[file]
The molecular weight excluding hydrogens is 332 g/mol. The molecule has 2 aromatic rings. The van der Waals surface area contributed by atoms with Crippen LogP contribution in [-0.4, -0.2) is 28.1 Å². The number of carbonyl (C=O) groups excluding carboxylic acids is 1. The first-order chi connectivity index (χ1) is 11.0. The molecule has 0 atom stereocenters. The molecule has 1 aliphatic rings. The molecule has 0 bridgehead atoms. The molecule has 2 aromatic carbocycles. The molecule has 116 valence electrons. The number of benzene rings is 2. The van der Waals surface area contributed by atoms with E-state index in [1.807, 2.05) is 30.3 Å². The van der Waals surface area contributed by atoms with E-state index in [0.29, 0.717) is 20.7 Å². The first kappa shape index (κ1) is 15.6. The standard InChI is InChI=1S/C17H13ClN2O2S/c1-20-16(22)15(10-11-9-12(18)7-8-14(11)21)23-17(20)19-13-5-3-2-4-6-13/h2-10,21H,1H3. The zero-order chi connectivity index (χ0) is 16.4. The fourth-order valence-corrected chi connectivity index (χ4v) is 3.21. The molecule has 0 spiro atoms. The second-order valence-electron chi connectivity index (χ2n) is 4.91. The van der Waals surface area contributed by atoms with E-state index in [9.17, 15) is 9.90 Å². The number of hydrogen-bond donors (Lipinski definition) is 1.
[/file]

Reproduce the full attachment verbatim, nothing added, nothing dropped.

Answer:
The molecular weight excluding hydrogens is 332 g/mol. The molecule has 2 aromatic rings. The van der Waals surface area contributed by atoms with Crippen LogP contribution in [-0.4, -0.2) is 28.1 Å². The number of carbonyl (C=O) groups excluding carboxylic acids is 1. The first-order chi connectivity index (χ1) is 11.0. The molecule has 0 atom stereocenters. The molecule has 1 aliphatic rings. The molecule has 0 bridgehead atoms. The molecule has 2 aromatic carbocycles. The molecule has 116 valence electrons. The number of benzene rings is 2. The van der Waals surface area contributed by atoms with E-state index in [1.807, 2.05) is 30.3 Å². The van der Waals surface area contributed by atoms with E-state index in [0.29, 0.717) is 20.7 Å². The first kappa shape index (κ1) is 15.6. The standard InChI is InChI=1S/C17H13ClN2O2S/c1-20-16(22)15(10-11-9-12(18)7-8-14(11)21)23-17(20)19-13-5-3-2-4-6-13/h2-10,21H,1H3. The zero-order chi connectivity index (χ0) is 16.4. The fourth-order valence-corrected chi connectivity index (χ4v) is 3.21. The molecule has 0 spiro atoms. The second-order valence-electron chi connectivity index (χ2n) is 4.91. The van der Waals surface area contributed by atoms with E-state index in [9.17, 15) is 9.90 Å². The number of hydrogen-bond donors (Lipinski definition) is 1.